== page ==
When I started researching my mother’s family, I had no idea what I would find, or how the process would affect me. Would I meet interesting relatives? Would I discover unpleasant secrets? Above all, would answering the question “Who do you think you are?” be a positive experience? Growing up, I was told a lot about my father’s side, the Alexanders, who in the 1930s escaped Nazi Germany and came to England. Their stories have always stayed with me and inspired me to write two books: Hanns and Rudolf about my uncle Hanns who tracked down and captured the commandant of Auschwitz, Rudolf Höss, and The House by the Lake about my great-grandfather’s weekend house outside Berlin, which bore witness to the 20th century.
History, and my personal connection to it, has always been important to me. I am strangely motivated to explore what happened before my time. When I hold artefacts from the past – whether it’s a crinkled birth certificate, a chipped but much-used cup or some well-thumbed love letter – I’m deeply moved. And so I return to my family’s stories, time and again.
All I knew about my mother’s family, the Salmons and Glucksteins, was that they were, it was said, the force behind J Lyons, which at one time was the largest catering company in the world. J Lyons as in Lyons Teashops, Lyons Corner Houses, Lyons Maid, Lyons Tea, the Nippy waitresses, Lyons Cakes, the Trocadero and the Wimpy hamburger chain. I grew up in the 1970s, just as the Lyons food empire was being broken up so, frustratingly, my own experience of the company is limited, but to many people in Britain and around the world the name still carries weight.
I do have one memory, though. When I was nine, my mother’s father Sam, or Popop as we called him, took me out for lunch at the Carvery in Marble Arch. I remember being awed by the plush red-velvet chairs, the perfect white linen and the sparkling chandeliers. Around us men in pleated chef’s hats and starched white jackets pushed carts piled high with food: oval platters of roast lamb, chicken and beef and, later, chocolate gâteaux, cheesecake, apple strudel and pear flan. “You can eat as much as you want,” my grandfather told me. He owned the restaurant, after all.
I began my research at the National Archives in Kew. There I discovered a customs record from August 1843, which was titled List of Aliens. This was evidence of my family’s arrival in London after fleeing antisemitic persecution in Prussia and the Netherlands. Next, I wrote to the General Register Office to obtain birth and death certificates. Through these documents I learned that one of my relatives died of a carbuncle. Another was illiterate and could not sign her marriage certificate. And then there was Lena and Barnett Salmon – my grandfather’s grandparents – who endured the death of six of their children. In one week they lost three kids to scarlet fever.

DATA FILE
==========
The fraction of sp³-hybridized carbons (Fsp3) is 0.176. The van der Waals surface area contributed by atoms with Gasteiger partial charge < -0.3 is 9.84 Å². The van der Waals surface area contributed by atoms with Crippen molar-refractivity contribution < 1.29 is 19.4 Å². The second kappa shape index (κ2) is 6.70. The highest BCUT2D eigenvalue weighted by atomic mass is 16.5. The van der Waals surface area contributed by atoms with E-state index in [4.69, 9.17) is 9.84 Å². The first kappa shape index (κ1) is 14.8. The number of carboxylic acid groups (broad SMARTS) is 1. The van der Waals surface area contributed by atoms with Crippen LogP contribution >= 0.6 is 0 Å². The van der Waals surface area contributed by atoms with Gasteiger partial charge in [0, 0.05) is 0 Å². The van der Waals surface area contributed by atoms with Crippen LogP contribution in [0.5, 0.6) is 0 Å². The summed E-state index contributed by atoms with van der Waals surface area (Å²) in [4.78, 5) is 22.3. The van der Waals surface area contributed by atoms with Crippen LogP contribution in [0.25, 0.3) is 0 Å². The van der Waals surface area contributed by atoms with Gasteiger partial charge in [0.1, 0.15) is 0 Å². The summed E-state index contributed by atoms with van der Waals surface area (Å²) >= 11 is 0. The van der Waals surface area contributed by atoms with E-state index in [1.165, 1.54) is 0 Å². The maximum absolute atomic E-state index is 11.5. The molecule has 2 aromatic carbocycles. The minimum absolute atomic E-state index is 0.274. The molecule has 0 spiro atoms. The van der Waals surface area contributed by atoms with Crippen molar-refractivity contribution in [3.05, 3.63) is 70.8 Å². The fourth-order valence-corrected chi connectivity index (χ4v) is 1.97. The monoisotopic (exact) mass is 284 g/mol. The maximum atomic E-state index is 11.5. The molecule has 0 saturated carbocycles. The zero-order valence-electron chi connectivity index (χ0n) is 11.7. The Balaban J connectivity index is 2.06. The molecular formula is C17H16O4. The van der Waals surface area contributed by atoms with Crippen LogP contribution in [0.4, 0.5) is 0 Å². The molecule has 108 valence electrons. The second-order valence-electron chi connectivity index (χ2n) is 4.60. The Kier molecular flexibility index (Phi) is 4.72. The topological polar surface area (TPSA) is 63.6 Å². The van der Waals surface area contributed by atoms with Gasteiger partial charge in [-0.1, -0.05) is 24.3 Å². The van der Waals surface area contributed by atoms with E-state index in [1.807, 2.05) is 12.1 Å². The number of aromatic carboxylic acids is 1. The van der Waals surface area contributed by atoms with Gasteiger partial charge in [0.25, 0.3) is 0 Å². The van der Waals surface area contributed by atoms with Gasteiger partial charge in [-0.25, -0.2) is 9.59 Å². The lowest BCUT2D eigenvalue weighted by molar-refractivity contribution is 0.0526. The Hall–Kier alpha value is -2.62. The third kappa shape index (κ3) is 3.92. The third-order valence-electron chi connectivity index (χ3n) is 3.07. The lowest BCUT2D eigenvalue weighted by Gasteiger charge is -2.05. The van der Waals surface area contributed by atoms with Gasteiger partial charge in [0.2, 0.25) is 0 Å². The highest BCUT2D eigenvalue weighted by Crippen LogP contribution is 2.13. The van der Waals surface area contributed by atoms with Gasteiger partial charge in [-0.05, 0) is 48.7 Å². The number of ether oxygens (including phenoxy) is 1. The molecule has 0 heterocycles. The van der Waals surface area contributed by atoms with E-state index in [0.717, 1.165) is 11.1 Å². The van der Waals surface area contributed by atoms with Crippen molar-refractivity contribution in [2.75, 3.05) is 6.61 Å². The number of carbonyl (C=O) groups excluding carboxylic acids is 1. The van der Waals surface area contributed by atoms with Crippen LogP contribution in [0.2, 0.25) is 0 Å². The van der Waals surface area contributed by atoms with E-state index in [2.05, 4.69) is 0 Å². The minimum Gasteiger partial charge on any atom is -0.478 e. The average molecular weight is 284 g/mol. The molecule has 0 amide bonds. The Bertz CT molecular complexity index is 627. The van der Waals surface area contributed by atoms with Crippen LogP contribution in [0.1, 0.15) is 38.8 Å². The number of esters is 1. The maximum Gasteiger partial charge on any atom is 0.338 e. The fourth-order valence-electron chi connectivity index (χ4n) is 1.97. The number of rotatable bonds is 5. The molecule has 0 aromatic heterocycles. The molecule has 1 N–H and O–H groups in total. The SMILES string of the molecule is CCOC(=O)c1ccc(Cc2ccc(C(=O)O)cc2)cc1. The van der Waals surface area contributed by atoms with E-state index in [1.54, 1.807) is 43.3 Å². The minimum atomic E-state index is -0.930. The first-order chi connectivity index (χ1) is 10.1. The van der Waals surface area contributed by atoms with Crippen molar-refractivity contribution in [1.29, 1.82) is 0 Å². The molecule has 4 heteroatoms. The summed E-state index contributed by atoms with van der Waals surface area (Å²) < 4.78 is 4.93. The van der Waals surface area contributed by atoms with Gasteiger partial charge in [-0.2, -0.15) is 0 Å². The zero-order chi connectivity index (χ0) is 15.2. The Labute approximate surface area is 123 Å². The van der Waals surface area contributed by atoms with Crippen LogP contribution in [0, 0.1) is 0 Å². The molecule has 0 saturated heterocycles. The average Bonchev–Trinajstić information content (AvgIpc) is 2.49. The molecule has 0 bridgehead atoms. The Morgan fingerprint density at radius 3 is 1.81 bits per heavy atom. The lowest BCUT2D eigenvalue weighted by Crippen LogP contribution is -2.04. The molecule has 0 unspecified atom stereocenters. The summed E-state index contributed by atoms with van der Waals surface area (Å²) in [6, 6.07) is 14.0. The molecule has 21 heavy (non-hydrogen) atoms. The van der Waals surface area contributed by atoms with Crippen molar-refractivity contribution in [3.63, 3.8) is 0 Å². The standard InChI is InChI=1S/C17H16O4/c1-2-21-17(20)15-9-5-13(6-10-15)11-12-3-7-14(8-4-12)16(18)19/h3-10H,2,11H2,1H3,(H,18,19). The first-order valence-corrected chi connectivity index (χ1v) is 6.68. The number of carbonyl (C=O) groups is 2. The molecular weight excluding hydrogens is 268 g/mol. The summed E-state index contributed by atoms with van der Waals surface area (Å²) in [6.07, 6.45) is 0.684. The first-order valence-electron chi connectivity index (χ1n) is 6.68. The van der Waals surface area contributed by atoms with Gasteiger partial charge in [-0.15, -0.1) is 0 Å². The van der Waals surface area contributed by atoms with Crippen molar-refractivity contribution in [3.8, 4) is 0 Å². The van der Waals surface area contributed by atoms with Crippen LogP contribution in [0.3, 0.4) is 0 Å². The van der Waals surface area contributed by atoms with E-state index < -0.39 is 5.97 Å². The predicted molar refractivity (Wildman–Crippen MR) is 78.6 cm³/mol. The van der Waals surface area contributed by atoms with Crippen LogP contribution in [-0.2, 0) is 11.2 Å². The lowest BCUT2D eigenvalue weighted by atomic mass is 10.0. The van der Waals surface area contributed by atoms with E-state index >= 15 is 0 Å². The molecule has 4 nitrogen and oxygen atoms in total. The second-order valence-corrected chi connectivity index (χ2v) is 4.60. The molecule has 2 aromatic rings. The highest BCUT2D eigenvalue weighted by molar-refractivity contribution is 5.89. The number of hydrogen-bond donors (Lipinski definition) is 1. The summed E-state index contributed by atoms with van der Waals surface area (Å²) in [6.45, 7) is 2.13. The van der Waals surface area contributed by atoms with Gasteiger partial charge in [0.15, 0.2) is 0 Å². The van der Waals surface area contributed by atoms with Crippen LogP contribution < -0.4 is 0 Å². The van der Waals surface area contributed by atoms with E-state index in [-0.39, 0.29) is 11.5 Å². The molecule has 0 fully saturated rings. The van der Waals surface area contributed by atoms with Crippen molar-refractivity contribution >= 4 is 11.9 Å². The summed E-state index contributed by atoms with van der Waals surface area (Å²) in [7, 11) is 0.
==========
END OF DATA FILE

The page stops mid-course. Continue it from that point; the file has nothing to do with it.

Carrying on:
Some of the things I learned made me feel proud. In 1934, for instance, my great-grandfather, Isidore Salmon, told the owner of the Daily Mail and Daily Mirror, Viscount Rothermere, that if he did not withdraw support for the fascist leader Oswald Mosley, then J Lyons would stop advertising in his papers. For Isidore, this was not without risk. Ever since they had escaped Prussia, the family had kept their heads below the parapet. By taking a stand against Mosley, Isidore could be cast as unpatriotic. According to Mosley, Rothermere immediately withdrew his support. Starved of the oxygen of press publicity, support for the fascist movement dwindled.
There was also plenty for me to feel guilty about. My mother’s family’s wealth came originally from Salmon & Gluckstein Ltd, a tobacco business that they built in the mid-19th century. This meant that not only did they make money from selling cigarettes and cigars, but the tobacco they used came from Virginia, on land cultivated by slaves. This raised questions in my mind about responsibility and reparations. As it happens, I am familiar with the process of restitution and the challenges of intergenerational reconciliation. My father’s family owned a house by a lake near Berlin that was stolen from them when the Nazis came to power and which has only now, some 80 years later, been restored. This time the shoe was firmly on the other foot and it did not feel quite as comfortable.